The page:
Marie Miller, author, behaviourist, Tellington TTouch Instructor and a founder member of the Association of Pet Dog Trainers (UK) looks at the natural approaches to feeding dogs and what owners need to consider when choosing what to feed.

dogs feeding

 

When I was a child, more years ago than I want to remember, my grandmother used to feed her dogs with the family leftovers and any extra meat, bones or offal that the butcher had going free. I’m sure there must have been tinned dog food available but, like many of her neighbours, she just couldn’t afford it. Granny always had a black and white dog called Patch and with startling regularity he disappeared to stay on a farm. After a little while Patch would re-appear looking a bit different and amazingly we little ones just accepted him at face value, as if he had done a Dr. Who and re-generated! Attitudes to dogs were different then – dogs roamed, coming and going as they pleased. The ‘Patches’ all seemed healthy enough and I suspect they were more the victims of road traffic accidents than their natural diet.

When my husband and I had our first dog we were advised to feed it a complete food. We were told that this was the way to go for optimum growth and health. We wanted to do the best for our beautiful Golden Retriever puppy, Cindy, so followed the advice of ‘the experts’. As our family of dogs grew we continued to feed complete food but my husband often commented that our dogs were never as long lived or healthy as his Dad’s dogs who were fed some tinned meat and biscuit but also a lot of butcher’s bones, offal and table leftovers and cooked vegetables.

A few years passed and with the arrival of the internet my research into one of our dogs’ skin problems became much easier. During this process I discovered information about raw feeding and found a couple of internet forums. My goodness that was quite a shock! People were so passionate about this subject that huge, scary arguments would break out. Raw feeders accused kibble feeders of not caring about their dog’s health, while kibble feeders accused raw feeders of trying to choke their dogs with bones. I managed to steer my way through the debris of raw emotion and thought it would be interesting to see if feeding a natural diet might improve Jake’s skin condition.

I began to resource raw, organically fed meat, bought a blender for pulping down vegetables, bought in a stock of supplements and away I went with raw feeding. Totally removing grain from Jake’s diet had an amazing effect and, although it did not completely cure his chronic skin condition, there was a huge improvement with no grain and feeding him naturally.

It is a great way to feed if you have the time to resource good quality meat and bones, freezer space to store it and can manage the raw food hygienically. Logistically we also had to find space to feed five large dogs so they did not feel the need to resource guard, especially as they all ate at different speeds. It is important to research your subject carefully and ensure that your dog is also being given the supplements that he may require. I had to be creative about getting the dogs to eat their veggies but it was a good experience when I had the time, space and resources to feed raw.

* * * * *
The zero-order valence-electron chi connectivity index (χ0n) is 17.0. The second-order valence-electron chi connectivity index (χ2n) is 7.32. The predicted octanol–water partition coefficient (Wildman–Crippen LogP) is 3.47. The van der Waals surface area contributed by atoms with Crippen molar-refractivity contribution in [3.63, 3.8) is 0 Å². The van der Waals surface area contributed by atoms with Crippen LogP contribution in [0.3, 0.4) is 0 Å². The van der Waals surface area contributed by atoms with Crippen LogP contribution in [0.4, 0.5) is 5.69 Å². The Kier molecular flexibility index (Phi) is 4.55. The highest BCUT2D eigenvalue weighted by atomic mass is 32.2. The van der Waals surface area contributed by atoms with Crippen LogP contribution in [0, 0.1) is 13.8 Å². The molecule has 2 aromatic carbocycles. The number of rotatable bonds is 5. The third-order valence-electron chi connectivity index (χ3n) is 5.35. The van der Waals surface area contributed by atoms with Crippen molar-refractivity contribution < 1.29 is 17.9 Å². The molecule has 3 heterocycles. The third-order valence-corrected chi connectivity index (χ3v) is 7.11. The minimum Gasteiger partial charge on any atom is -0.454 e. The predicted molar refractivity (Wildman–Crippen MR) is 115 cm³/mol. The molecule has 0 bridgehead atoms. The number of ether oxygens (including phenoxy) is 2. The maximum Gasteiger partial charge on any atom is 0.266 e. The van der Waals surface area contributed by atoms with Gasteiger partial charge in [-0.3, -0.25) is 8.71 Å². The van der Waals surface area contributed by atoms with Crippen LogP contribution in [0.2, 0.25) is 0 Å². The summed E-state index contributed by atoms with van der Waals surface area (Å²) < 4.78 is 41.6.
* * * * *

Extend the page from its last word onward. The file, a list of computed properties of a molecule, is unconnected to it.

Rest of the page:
When I had to spend more time away from home travelling with my dogs it all became less manageable and practical. I could not source enough good quality raw meat and bones for five large dogs at a price I could afford. Luckily, by this time, vacuum packed natural foods had become available and also some much better quality kibble which does not contain all of those damaging preservatives and additives.

An important thing to remember though is that the most expensive is not always the best. A food sold at your vets (unless it is a prescribed veterinary diet), in the supermarket or pet store might only be there because the company is offering a good trade discount deal. Read the ingredients on the packaging to know what is really inside a bag or pack of food. Treat dogs as individuals: if a food does not suit your dog, you’ll see it in his coat, general condition and in his stools. If he passes huge quantities of smelly poo it is very likely that something in his diet does not suit. It doesn’t matter if this diet is perfect for your friend’s dog, clearly yours needs something different.

My advice is that now we genuinely have more healthy choice, do your own research and feed the very best that you can feed taking your circumstances and finances into account. Raw feeding is brilliant if done correctly but don’t beat yourself up if it is not possible for you to do it. There are also other healthy alternatives to try.